A Metal Moon

Researchers at NASA’s Goddard Space Flight Center (GSFC) have developed a simulation they think reveals new information about the precise nature of the Earth's Moon in its earliest years.

Most researchers believe the Moon formed when a Mars-sized object collided with the Earth 4.5 billion years ago, forming a cloud of molten material that was later coagulated into the Moon by gravitational forces. Existing models suggest that the Moon would have had its own atmosphere soon after this formation, but the team from GSFC actually did the math to reach a more precise understanding of this atmosphere and how it reacted with the Moon's surface.

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The researchers added up the radiation the young satellite would have felt from the magma covering its surface, the Earth, and the Sun. According to their model, supersonic winds would have blown across the surface of the side of the Moon facing the Earth, causing waves in the magma ocean covering it. After about a thousand years of cooling, the surface of the ocean would have been covered by floating rocks, at which point the atmosphere would have collapsed.

"The Moon’s atmosphere was like a hard-partying rock star," Prabel Saxena, one of the researchers involved in the study, told Science News. "It had a really violent, heavy metal existence, but it rapidly just fell apart.”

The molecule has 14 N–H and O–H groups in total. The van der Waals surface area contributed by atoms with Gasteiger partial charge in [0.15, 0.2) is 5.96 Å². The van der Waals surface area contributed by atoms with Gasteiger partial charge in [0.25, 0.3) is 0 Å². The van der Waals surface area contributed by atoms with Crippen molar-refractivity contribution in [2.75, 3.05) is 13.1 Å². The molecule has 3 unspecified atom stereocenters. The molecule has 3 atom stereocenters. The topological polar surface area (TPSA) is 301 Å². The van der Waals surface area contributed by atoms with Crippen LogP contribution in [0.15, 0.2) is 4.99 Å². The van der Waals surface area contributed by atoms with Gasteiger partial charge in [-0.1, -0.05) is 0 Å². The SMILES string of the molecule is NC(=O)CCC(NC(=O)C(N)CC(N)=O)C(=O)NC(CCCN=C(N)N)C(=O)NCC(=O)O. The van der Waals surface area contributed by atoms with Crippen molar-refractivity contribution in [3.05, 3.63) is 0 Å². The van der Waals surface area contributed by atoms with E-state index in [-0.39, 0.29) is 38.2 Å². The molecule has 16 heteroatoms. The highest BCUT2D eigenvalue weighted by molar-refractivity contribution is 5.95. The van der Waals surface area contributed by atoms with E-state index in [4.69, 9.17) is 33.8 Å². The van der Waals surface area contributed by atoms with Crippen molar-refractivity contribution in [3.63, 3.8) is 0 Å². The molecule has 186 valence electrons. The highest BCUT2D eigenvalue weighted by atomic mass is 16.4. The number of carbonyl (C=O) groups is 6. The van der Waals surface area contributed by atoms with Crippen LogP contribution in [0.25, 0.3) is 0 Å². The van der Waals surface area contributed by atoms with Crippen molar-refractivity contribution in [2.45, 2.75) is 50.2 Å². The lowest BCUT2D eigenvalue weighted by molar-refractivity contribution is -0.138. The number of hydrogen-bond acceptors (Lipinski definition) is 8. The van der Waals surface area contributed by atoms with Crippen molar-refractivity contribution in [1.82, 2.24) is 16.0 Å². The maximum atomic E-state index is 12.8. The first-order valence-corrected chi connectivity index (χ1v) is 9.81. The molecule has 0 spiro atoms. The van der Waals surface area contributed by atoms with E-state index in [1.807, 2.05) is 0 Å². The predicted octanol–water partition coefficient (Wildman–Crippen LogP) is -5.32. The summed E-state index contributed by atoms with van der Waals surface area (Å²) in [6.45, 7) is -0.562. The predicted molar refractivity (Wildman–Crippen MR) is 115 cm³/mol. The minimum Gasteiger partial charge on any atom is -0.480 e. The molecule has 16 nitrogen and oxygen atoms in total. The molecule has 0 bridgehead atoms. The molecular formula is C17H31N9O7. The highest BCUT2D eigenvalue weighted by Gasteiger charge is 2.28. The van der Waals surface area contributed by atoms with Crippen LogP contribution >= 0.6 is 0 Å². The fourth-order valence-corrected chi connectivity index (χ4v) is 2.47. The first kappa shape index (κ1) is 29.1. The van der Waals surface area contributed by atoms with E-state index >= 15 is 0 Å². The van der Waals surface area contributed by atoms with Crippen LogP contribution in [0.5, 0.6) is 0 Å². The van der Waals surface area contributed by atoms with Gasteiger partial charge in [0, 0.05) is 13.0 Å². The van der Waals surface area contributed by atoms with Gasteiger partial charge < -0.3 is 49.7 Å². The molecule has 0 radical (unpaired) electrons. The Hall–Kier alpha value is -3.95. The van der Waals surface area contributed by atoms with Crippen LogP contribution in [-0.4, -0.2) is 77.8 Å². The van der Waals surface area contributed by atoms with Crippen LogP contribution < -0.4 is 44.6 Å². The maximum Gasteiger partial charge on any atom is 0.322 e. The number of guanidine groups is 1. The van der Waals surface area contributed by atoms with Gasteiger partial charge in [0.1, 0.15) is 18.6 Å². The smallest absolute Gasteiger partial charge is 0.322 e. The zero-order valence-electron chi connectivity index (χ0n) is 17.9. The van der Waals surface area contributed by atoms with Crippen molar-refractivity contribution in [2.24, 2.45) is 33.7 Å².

Explaining Exoplanets

This new model is particularly exciting because the greater our understanding of our Moon's formation, the greater our understanding of how other space objects form. Exoplanets currently orbiting Red Dwarfs, for example, should in some ways be comparable to our Moon in its early years. “If we can characterize what the early Moon looked like, it can tell us about the physical mechanisms that are operating on these close-in extreme exoplanets,” explains Saxena.

Exoplanets are perhaps humanity's best bet for finding extraterrestrial life, and in just a short amount of time, we have discovered thousands of them. A model like that created by the team at GSFC could help us narrow down the list to those most likely to harbor life, which could then be studied further using tools like the James Webb Space Telescope.

Truly, thanks to the work of researchers like those at GSFC, we have never been closer to answering humanity's greatest questions: Where did we come from, and are we alone?

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